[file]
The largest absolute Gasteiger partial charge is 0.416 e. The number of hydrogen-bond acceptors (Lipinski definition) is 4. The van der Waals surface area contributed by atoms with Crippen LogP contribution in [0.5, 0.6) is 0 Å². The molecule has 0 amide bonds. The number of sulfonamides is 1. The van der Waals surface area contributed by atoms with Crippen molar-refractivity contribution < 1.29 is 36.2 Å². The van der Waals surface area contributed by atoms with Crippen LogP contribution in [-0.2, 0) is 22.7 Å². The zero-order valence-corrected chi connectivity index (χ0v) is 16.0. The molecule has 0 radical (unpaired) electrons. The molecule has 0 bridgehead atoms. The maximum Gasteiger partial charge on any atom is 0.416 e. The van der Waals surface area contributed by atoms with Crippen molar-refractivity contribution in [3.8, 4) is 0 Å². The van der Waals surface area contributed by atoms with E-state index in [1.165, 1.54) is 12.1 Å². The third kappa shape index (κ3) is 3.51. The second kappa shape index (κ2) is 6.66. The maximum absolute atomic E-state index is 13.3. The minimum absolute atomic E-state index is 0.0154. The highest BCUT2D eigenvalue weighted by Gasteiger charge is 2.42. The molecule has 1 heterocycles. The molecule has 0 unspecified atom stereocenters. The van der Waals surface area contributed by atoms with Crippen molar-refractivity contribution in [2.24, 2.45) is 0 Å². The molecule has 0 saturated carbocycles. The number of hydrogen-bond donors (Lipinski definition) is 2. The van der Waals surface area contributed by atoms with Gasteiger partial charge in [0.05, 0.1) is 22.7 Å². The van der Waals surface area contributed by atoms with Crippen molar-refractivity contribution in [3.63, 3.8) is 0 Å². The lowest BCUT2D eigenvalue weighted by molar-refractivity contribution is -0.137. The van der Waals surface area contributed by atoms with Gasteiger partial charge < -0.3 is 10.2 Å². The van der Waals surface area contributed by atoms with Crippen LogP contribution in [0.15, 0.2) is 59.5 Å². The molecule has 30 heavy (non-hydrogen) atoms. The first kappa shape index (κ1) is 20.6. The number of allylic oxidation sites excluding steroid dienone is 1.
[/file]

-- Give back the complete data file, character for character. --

The largest absolute Gasteiger partial charge is 0.416 e. The number of hydrogen-bond acceptors (Lipinski definition) is 4. The van der Waals surface area contributed by atoms with Crippen LogP contribution in [0.5, 0.6) is 0 Å². The molecule has 0 amide bonds. The number of sulfonamides is 1. The van der Waals surface area contributed by atoms with Crippen molar-refractivity contribution < 1.29 is 36.2 Å². The van der Waals surface area contributed by atoms with Crippen LogP contribution in [-0.2, 0) is 22.7 Å². The zero-order valence-corrected chi connectivity index (χ0v) is 16.0. The molecule has 0 radical (unpaired) electrons. The molecule has 0 bridgehead atoms. The maximum Gasteiger partial charge on any atom is 0.416 e. The van der Waals surface area contributed by atoms with Crippen molar-refractivity contribution in [3.8, 4) is 0 Å². The van der Waals surface area contributed by atoms with E-state index in [1.165, 1.54) is 12.1 Å². The third kappa shape index (κ3) is 3.51. The second kappa shape index (κ2) is 6.66. The maximum absolute atomic E-state index is 13.3. The minimum absolute atomic E-state index is 0.0154. The highest BCUT2D eigenvalue weighted by Gasteiger charge is 2.42. The molecule has 1 heterocycles. The molecule has 0 unspecified atom stereocenters. The van der Waals surface area contributed by atoms with Crippen molar-refractivity contribution in [2.24, 2.45) is 0 Å². The molecule has 0 saturated carbocycles. The number of hydrogen-bond donors (Lipinski definition) is 2. The van der Waals surface area contributed by atoms with Gasteiger partial charge in [0.05, 0.1) is 22.7 Å². The van der Waals surface area contributed by atoms with Crippen molar-refractivity contribution in [3.63, 3.8) is 0 Å². The lowest BCUT2D eigenvalue weighted by molar-refractivity contribution is -0.137. The van der Waals surface area contributed by atoms with Gasteiger partial charge < -0.3 is 10.2 Å². The van der Waals surface area contributed by atoms with Crippen LogP contribution in [0.15, 0.2) is 59.5 Å². The molecule has 30 heavy (non-hydrogen) atoms. The first kappa shape index (κ1) is 20.6. The number of allylic oxidation sites excluding steroid dienone is 1.